If this information is understated or missing, a potential client may go with someone else offering worse terms that are at least clearly stated.

3. Offer Something Unique

Chances are most business proposals your client receives are going to be similar. Your proposal submission needs to catch the eye of a client sifting through multiple documents and submissions.

Compared to industry competition, you could offer unique contract terms or services that won’t be included in other proposals. Or you could include special perks, services, and other add-ons that aren’t usually offered.

You can also add unique elements to your business proposal so it’s more noticeable and memorable than other submissions. These elements can include:

  • Case studies illustrating your past work
  • Digital formats with multimedia (video, audio, interactive elements)
  • Creative visuals (timelines, roadmaps, flowcharts)
  • Infographics
  • Data visualizations (charts, graphs, tables)

A business proposal design that incorporates media and graphics will distinguish itself from proposals that are featureless walls of text. It can also help your client conceptualize timetables, budgets, and other project scales.

4. Use Technological Solutions

Writing a business proposal is complicated and time-consuming. Proposal submissions are complex, detailed, and can require in-depth research for factual information.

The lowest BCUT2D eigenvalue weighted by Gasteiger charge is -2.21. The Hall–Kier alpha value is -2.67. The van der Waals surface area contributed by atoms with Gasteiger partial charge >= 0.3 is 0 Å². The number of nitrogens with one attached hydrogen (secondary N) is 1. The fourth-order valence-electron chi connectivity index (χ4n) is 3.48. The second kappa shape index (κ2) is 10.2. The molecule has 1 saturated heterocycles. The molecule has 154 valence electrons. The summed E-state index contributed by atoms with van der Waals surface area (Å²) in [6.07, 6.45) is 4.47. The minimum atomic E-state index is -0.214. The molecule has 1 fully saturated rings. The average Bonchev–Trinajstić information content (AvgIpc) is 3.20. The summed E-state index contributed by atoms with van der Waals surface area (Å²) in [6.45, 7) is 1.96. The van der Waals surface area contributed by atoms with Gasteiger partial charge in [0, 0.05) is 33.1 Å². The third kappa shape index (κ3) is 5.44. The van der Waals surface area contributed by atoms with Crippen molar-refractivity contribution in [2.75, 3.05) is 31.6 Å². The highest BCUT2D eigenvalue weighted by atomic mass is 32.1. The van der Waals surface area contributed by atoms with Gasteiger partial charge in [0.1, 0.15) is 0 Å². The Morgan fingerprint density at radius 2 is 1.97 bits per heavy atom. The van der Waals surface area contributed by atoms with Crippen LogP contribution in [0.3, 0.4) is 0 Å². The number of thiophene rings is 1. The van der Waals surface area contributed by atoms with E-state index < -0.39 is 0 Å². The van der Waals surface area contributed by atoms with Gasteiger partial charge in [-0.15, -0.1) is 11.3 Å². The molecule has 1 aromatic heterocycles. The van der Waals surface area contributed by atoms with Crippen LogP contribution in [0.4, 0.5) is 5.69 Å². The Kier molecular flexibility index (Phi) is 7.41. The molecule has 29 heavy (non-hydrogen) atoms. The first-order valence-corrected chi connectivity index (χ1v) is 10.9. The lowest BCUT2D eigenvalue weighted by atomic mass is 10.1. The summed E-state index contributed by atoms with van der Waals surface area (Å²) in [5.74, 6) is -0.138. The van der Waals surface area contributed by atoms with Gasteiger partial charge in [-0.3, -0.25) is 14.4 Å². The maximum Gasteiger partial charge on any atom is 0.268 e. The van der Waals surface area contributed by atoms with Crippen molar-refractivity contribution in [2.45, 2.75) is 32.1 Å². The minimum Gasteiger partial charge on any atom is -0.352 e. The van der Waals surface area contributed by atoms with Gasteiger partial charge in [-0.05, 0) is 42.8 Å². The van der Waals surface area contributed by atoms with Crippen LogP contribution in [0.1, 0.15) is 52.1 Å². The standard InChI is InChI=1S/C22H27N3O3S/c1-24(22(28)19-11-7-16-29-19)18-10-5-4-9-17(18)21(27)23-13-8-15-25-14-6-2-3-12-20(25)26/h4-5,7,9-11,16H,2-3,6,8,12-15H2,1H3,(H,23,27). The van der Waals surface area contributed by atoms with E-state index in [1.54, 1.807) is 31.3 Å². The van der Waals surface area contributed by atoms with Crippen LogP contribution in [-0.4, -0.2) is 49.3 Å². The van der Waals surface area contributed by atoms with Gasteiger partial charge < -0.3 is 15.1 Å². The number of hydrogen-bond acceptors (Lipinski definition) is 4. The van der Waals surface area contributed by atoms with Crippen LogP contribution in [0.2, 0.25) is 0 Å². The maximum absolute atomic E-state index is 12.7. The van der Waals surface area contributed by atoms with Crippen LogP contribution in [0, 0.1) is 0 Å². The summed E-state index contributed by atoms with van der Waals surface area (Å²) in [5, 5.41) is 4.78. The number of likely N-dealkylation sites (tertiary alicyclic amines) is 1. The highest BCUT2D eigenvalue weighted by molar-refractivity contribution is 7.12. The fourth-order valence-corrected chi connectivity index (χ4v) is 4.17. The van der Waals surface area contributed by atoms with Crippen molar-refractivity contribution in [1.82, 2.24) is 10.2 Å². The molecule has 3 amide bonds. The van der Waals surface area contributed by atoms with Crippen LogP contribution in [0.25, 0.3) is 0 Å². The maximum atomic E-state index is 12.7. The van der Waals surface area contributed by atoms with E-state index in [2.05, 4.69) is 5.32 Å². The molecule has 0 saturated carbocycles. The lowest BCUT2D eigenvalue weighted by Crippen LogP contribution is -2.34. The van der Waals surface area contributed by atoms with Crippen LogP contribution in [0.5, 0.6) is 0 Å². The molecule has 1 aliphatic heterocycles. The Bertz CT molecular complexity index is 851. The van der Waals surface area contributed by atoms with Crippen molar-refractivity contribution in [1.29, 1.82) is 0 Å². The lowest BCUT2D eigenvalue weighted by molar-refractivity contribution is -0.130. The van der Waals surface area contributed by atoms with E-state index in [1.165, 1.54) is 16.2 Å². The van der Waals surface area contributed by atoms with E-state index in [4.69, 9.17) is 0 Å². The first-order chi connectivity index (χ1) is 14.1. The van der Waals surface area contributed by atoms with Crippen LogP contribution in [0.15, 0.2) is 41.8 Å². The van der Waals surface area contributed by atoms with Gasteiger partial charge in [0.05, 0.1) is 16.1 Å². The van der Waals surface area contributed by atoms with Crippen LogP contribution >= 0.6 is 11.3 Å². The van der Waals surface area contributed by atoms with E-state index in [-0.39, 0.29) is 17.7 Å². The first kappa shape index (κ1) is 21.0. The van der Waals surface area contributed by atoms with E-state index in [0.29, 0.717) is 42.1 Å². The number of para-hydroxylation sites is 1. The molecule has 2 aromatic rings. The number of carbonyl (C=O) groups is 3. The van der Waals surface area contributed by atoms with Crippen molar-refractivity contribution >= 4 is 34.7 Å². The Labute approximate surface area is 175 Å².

For large-scale projects like construction, this means the potential for errors and delays is very high. Many companies offer technological solutions such as construction estimation software (view more here) that reduces human error in cost estimation.

Along with cost estimation, technological solutions can also be used for:

  • Templates
  • Outlines
  • Cost analysis
  • Budget automation
  • Data and software integration
  • Content management
  • Customization
  • Multi-platform viewing

Business proposal software can be as simple as plugging in a template with saved data or integrating your existing business software to generate proposal documents.

A technological solution reduces your time and effort spent on proposal submissions. It can also ensure more accuracy with data and data analysis.

5. Stick to Your Outline

Your proposal submission is going to include a plethora of information for potential clients. A disorganized business proposal will be confusing and overwhelming.

If your business proposal has a subpar presentation, all your research, measurable goals, unique elements, and accurate information will count for nothing. Your potential clients probably won’t even read it.

Your business proposal will be tailored to your industry, your client, and your services. But a business proposal will include some version of these basics:

  • Introduction
  • The project or service needed
  • Your solutions and services
  • Past work and testimonials
  • Contract terms and conditions

Depending on how lengthy and intricate your business proposal needs to be, you can include cover pages and a table of contents for more organization. Many proposals include an executive summary.

Smart Business Solutions For Smart Businesses

Writing winning proposal submissions isn’t easy, but it can be easier with the right know-how. There are many tips and tricks to propel your business proposal to the top of the document pile.

For more business-savvy tips and tricks, check out our articles in the business and eCommerce sections.